Tuesday, July 2, 2019

Creating a Servant Leadership Culture


These are the values of O’Brien Dental Lab. 

At O’Brien, the leadership team lives these values. These values are not mere words – these values are alive at O’Brien. These values are evident in the actions and interactions that the leadership team extends to its customers, to each other, and to their team.
In 2018, O’Brien Dental Lab, specializing in restorations and custom implants, brought 16 of their leaders to work with Terri Houde, corporate trainer for Extended Learning. Their goal was to create a two-day, customized leadership retreat focused on Servant Leadership. 
“It was a great team building experience, forcing us to get out of our comfort zone and be totally honest with each other,” said participant Lee Montgomery.
Before training began, Terri emphasized the importance in understanding that Servant Leadership is more than a philosophy – it is a practice. And that practice of a leader, she said, develops the culture of an organization. 
In the training, participants focused on exploring the role of a leader, the power of being authentic, and the path to building a Servant Leadership culture. Participant Tony Megale summarized his experience after reflecting on their time with Terri.
“The question you have to ask your heart is: Are you here to serve or be served?” Tony said.
Everything from productivity, communication, and collaboration can be improved by Servant Leadership principles because a servant leader’s first practice is always to serve.
Karli Luksch, Senior Team Leader at O’Brien, has seen more efficiency company-wide since their retreat with Terri. Among other things, she has noticed its positive impact on the manner in which they serve their customers.
“We are able to discuss issues within the frameworks we learned and come up with solutions faster for various situations that come up on a daily basis,” she said. “It was valuable to have a cohesive message and philosophy articulated to the group and to work through the exercises that helped grow us individually and as a team.”
Terri’s focus during the facilitation helped lead O’Brien participants to their own conclusions of who they are and how they will be.
“Servant Leadership is a way of being,” Karli said. “You have to believe it on a personal and internal level. It is a mindset that requires continual growth and challenging yourself to be in a constant state of getting better. I do more, to get more, so I can give more.”
With her knowledge and passion for teaching, Terri inspired another participant, Mike Wilson, with her willingness to be vulnerable with the group as they explored their own selves.
“She created an atmosphere where team members felt empowered to share their thoughts and concerns with respect to what our company's challenges are and how we can improve.”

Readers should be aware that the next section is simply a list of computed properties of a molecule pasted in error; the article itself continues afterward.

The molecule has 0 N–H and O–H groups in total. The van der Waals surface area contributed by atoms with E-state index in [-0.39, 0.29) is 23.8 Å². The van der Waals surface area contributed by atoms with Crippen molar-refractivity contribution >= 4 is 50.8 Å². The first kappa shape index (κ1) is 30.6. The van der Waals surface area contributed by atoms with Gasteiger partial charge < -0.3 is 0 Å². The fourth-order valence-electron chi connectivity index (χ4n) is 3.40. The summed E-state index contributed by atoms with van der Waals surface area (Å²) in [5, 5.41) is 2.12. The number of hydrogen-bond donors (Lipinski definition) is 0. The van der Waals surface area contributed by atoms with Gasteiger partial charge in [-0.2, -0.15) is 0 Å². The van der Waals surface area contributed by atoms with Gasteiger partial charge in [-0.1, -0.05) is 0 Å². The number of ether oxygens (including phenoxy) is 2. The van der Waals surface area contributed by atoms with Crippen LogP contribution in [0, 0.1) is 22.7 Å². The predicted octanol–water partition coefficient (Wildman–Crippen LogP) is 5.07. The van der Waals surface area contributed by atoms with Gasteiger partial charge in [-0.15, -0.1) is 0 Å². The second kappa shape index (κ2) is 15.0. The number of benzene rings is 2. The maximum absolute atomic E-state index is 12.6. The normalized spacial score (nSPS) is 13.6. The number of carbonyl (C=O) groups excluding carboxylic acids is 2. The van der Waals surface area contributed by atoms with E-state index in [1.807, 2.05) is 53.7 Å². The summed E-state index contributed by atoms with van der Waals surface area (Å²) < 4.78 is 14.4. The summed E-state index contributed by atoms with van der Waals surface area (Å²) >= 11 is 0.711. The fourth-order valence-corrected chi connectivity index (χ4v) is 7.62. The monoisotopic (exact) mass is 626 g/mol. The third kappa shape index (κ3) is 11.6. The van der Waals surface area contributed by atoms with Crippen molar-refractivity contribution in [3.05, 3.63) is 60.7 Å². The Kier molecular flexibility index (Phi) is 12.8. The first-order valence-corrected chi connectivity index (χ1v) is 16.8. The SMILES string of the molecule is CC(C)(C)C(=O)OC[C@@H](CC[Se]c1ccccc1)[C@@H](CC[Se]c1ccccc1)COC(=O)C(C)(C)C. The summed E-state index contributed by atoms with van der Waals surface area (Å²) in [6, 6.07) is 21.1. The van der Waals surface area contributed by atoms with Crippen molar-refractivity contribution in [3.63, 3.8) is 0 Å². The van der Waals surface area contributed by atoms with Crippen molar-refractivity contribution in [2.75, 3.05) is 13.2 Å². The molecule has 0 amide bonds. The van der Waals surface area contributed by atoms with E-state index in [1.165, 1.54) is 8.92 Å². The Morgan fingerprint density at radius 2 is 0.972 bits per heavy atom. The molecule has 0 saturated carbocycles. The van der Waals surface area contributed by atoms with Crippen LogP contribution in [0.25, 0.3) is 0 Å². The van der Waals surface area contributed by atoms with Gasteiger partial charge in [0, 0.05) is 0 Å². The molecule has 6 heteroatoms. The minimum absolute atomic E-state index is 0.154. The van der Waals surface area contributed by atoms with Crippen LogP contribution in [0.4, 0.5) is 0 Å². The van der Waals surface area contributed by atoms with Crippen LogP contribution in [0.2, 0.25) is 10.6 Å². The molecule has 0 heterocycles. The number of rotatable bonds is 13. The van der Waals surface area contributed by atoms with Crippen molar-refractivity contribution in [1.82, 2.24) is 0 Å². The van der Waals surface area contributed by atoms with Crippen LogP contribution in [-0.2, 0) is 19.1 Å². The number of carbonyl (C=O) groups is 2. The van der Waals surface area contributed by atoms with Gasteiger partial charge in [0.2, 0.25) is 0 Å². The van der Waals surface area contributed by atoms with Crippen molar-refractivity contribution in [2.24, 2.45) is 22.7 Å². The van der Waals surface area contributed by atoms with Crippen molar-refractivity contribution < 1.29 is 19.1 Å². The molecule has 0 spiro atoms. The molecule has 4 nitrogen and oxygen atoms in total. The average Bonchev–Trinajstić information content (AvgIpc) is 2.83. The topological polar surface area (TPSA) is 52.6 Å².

Since Terri’s training with O’Brien, the team is still putting the tools learned to use and building upon those tools for continued improvement on a holistic level.

*This content was written for Linn-Benton Community College Extended Learning.

Sprinkle the Good

Jolene Wilson enrolled at Linn-Benton Community College to further her career goals, as many others do. At the time, over a decade ago, her plan was to become a Dental Hygienist.
After her time at LBCC, she moved away and traveled, following her husband who was in the Navy. She was exposed to new cultures and places, taking note of new flavors and foods. 
She had always eaten healthy but began to take initiative in cooking healthier for her family. With more time at home after her firstborn, Jolene became more involved in baking.
“I fell in love with it,” she said. “So, I started baking cakes.” 
Then, she started making sprinkles.
“It’s a labor of love; it’s a lot of mixing and processing and dyeing,” she said.
After years of practicing her craft and attending a culinary academy in Alabama, Jolene’s family moved back to Albany. In 2017, Natural Sprinkles Co. was introduced as a booth at the farmers market with baked goods adorned with handmade, all-natural sprinkles.
When Jolene realized the complexity of running a business, she knew she needed guidance. She went back to LBCC where her journey had begun years before. There, she found the Small Business Development Center (SBDC).
At the SBDC, Jolene was paired with Anne Whittington, advisor for over 12 years. With Anne, a seasoned business owner, Jolene found the expertise she had been looking for.
“Anne really helped me work through my fears of small business,” Jolene said. 
Anne helped her figure out how to price her products. She encouraged her to know how long it took to make those products. She introduced resources Jolene would need to build her business, and she introduced people in the community she should be connected with.
“I met with her consistently each week,” Jolene said. “It’s been really great to have Anne in my back pocket.”